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Welcome to the home page of David Flintham BA FRGS CITP.
I am a military historian, specialising in 17th century fortifications and sieges.
The 17th century was a watershed in European history: it was the century where the superstitions of the medieval period were largely laid to rest, to be replaced by scientific reasoning. The origins of the great transformations of the 18th and 19th centuries (the Enlightenment, and the Agricultural and Industrial Revolutions) can be traced to the 17th century. The transformation on the battlefield was no less dramatic – military engineering which was regarded as an ‘art’ during the 16th century was very much a science by the end of the 17th.
The military history of Western Europe in the 17th century is dominated by the Eighty Years’ War, the Thirty Years War, the Wars of the Three Kingdoms (misleadingly, but commonly, known as the ‘English Civil Wars’), and the wars of Louis XIV. The common perception of these conflicts is of big battles: cavalry charges on the wings whilst in the centre, massed infantry formations slugging it out. Yet the reality is rather different as it was the siege rather than the set-piece battle which dominated 17th century warfare.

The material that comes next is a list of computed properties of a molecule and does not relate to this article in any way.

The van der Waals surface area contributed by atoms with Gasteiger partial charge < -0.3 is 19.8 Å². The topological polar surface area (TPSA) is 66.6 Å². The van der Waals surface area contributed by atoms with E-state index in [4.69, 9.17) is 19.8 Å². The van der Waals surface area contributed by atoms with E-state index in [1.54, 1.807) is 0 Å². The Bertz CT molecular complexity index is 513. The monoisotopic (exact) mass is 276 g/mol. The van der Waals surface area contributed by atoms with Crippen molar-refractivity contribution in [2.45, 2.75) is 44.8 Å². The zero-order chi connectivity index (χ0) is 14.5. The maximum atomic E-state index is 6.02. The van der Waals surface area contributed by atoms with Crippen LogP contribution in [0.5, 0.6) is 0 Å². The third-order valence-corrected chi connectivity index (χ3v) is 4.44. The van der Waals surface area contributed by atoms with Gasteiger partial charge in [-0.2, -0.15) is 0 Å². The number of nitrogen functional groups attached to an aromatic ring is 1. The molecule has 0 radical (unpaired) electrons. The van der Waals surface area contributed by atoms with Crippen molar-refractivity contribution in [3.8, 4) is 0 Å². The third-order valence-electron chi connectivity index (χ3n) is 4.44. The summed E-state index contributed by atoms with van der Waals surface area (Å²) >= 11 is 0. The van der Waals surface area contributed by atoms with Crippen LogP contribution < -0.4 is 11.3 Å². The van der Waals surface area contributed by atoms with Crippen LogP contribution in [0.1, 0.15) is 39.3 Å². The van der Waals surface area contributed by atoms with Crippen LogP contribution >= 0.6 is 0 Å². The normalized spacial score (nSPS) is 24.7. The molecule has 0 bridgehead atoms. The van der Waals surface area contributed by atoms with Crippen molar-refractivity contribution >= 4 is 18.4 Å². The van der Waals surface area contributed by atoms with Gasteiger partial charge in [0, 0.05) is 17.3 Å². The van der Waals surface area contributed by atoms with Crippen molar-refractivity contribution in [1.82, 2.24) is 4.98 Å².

This site is home to my research into the sieges and fortifications of the 17th century.
Civil War London: A Military History of London Under Charles I and Oliver Cromwell has been published by Helion.
Perspectives on the Art of Wenceslaus Hollar (1607-77), (Brepols Publishers) has recently been published. I have contributed a chapter to this book. Titled 'Useful for all Commanders', this considers Hollar's views of castles, fortifications and sieges, and their usefulness to the study of 17th century fortress warfare.
On Saturday, 15 September, and audience of nearly 40 learnt about King's Lynn's role in the English Civil Wars from "The Strongest Fortress in East Anglia". For those who missed this talk, it can be downloaded here. I would like to thank Mike Osborne for the drawing of King's Lynn's defences through the ages.